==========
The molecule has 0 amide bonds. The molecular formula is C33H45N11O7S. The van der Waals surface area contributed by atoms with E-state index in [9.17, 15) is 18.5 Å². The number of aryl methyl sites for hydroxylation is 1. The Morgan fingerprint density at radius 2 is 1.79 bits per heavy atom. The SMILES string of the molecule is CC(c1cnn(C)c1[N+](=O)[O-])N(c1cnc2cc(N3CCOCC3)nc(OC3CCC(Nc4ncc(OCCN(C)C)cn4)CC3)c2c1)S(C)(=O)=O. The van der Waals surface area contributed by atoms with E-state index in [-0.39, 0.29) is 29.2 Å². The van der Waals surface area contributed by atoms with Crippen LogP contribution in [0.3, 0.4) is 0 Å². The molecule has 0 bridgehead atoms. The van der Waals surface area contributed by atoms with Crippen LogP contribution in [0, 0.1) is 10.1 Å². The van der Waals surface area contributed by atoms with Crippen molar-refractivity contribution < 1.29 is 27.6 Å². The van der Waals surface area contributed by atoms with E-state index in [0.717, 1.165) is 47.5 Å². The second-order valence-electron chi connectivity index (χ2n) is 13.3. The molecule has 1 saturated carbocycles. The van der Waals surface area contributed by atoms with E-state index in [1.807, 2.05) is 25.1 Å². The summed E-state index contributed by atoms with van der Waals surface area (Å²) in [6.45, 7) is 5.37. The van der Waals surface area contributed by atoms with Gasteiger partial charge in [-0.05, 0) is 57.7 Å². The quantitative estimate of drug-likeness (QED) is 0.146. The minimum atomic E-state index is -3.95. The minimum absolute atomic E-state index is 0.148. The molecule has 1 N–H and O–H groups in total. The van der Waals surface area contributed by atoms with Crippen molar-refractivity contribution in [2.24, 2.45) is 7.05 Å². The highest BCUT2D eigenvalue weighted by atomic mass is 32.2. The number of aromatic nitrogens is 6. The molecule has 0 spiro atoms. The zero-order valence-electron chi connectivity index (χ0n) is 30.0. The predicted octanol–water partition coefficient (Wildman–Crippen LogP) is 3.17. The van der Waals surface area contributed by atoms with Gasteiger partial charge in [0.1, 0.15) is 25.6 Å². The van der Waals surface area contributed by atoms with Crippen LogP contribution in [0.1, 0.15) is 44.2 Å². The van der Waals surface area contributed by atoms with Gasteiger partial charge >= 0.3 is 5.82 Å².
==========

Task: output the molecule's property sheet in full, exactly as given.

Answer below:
The molecule has 0 amide bonds. The molecular formula is C33H45N11O7S. The van der Waals surface area contributed by atoms with E-state index in [9.17, 15) is 18.5 Å². The number of aryl methyl sites for hydroxylation is 1. The Morgan fingerprint density at radius 2 is 1.79 bits per heavy atom. The SMILES string of the molecule is CC(c1cnn(C)c1[N+](=O)[O-])N(c1cnc2cc(N3CCOCC3)nc(OC3CCC(Nc4ncc(OCCN(C)C)cn4)CC3)c2c1)S(C)(=O)=O. The van der Waals surface area contributed by atoms with E-state index in [-0.39, 0.29) is 29.2 Å². The van der Waals surface area contributed by atoms with Crippen LogP contribution in [0.3, 0.4) is 0 Å². The molecule has 0 bridgehead atoms. The van der Waals surface area contributed by atoms with Crippen LogP contribution in [0, 0.1) is 10.1 Å². The van der Waals surface area contributed by atoms with Crippen molar-refractivity contribution < 1.29 is 27.6 Å². The van der Waals surface area contributed by atoms with E-state index in [0.717, 1.165) is 47.5 Å². The second-order valence-electron chi connectivity index (χ2n) is 13.3. The molecule has 1 saturated carbocycles. The van der Waals surface area contributed by atoms with E-state index in [1.807, 2.05) is 25.1 Å². The summed E-state index contributed by atoms with van der Waals surface area (Å²) in [6.45, 7) is 5.37. The van der Waals surface area contributed by atoms with Gasteiger partial charge in [-0.05, 0) is 57.7 Å². The quantitative estimate of drug-likeness (QED) is 0.146. The minimum atomic E-state index is -3.95. The minimum absolute atomic E-state index is 0.148. The molecule has 1 N–H and O–H groups in total. The van der Waals surface area contributed by atoms with Crippen molar-refractivity contribution in [2.24, 2.45) is 7.05 Å². The highest BCUT2D eigenvalue weighted by atomic mass is 32.2. The number of aromatic nitrogens is 6. The molecule has 0 spiro atoms. The zero-order valence-electron chi connectivity index (χ0n) is 30.0. The predicted octanol–water partition coefficient (Wildman–Crippen LogP) is 3.17. The van der Waals surface area contributed by atoms with Gasteiger partial charge in [0.1, 0.15) is 25.6 Å². The van der Waals surface area contributed by atoms with Crippen LogP contribution in [0.1, 0.15) is 44.2 Å². The van der Waals surface area contributed by atoms with Gasteiger partial charge >= 0.3 is 5.82 Å².